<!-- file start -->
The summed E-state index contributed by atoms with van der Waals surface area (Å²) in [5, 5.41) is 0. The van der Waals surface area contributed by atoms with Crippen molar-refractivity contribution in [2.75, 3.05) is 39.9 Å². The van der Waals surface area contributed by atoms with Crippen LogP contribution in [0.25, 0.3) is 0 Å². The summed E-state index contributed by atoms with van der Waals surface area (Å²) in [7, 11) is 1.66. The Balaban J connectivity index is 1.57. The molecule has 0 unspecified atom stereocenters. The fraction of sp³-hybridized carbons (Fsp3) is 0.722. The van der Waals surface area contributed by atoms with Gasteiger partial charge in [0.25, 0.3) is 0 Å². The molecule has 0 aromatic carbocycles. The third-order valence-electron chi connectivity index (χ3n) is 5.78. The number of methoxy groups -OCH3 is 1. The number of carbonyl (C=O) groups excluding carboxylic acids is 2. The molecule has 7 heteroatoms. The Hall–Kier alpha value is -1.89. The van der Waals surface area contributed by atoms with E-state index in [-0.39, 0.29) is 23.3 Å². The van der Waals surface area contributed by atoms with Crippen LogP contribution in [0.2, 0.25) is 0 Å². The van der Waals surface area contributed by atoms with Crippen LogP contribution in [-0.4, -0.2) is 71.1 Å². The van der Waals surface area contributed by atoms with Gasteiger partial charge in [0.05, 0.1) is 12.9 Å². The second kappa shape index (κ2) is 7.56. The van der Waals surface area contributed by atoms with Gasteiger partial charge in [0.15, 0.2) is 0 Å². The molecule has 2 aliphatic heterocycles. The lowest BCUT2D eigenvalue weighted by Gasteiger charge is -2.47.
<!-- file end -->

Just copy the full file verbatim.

The summed E-state index contributed by atoms with van der Waals surface area (Å²) in [5, 5.41) is 0. The van der Waals surface area contributed by atoms with Crippen molar-refractivity contribution in [2.75, 3.05) is 39.9 Å². The van der Waals surface area contributed by atoms with Crippen LogP contribution in [0.25, 0.3) is 0 Å². The summed E-state index contributed by atoms with van der Waals surface area (Å²) in [7, 11) is 1.66. The Balaban J connectivity index is 1.57. The molecule has 0 unspecified atom stereocenters. The fraction of sp³-hybridized carbons (Fsp3) is 0.722. The van der Waals surface area contributed by atoms with Gasteiger partial charge in [0.25, 0.3) is 0 Å². The molecule has 0 aromatic carbocycles. The third-order valence-electron chi connectivity index (χ3n) is 5.78. The number of methoxy groups -OCH3 is 1. The number of carbonyl (C=O) groups excluding carboxylic acids is 2. The molecule has 7 heteroatoms. The Hall–Kier alpha value is -1.89. The van der Waals surface area contributed by atoms with E-state index in [-0.39, 0.29) is 23.3 Å². The van der Waals surface area contributed by atoms with Crippen LogP contribution in [0.2, 0.25) is 0 Å². The van der Waals surface area contributed by atoms with Crippen LogP contribution in [-0.4, -0.2) is 71.1 Å². The van der Waals surface area contributed by atoms with Gasteiger partial charge in [0.05, 0.1) is 12.9 Å². The second kappa shape index (κ2) is 7.56. The van der Waals surface area contributed by atoms with Gasteiger partial charge in [0.15, 0.2) is 0 Å². The molecule has 2 aliphatic heterocycles. The lowest BCUT2D eigenvalue weighted by Gasteiger charge is -2.47.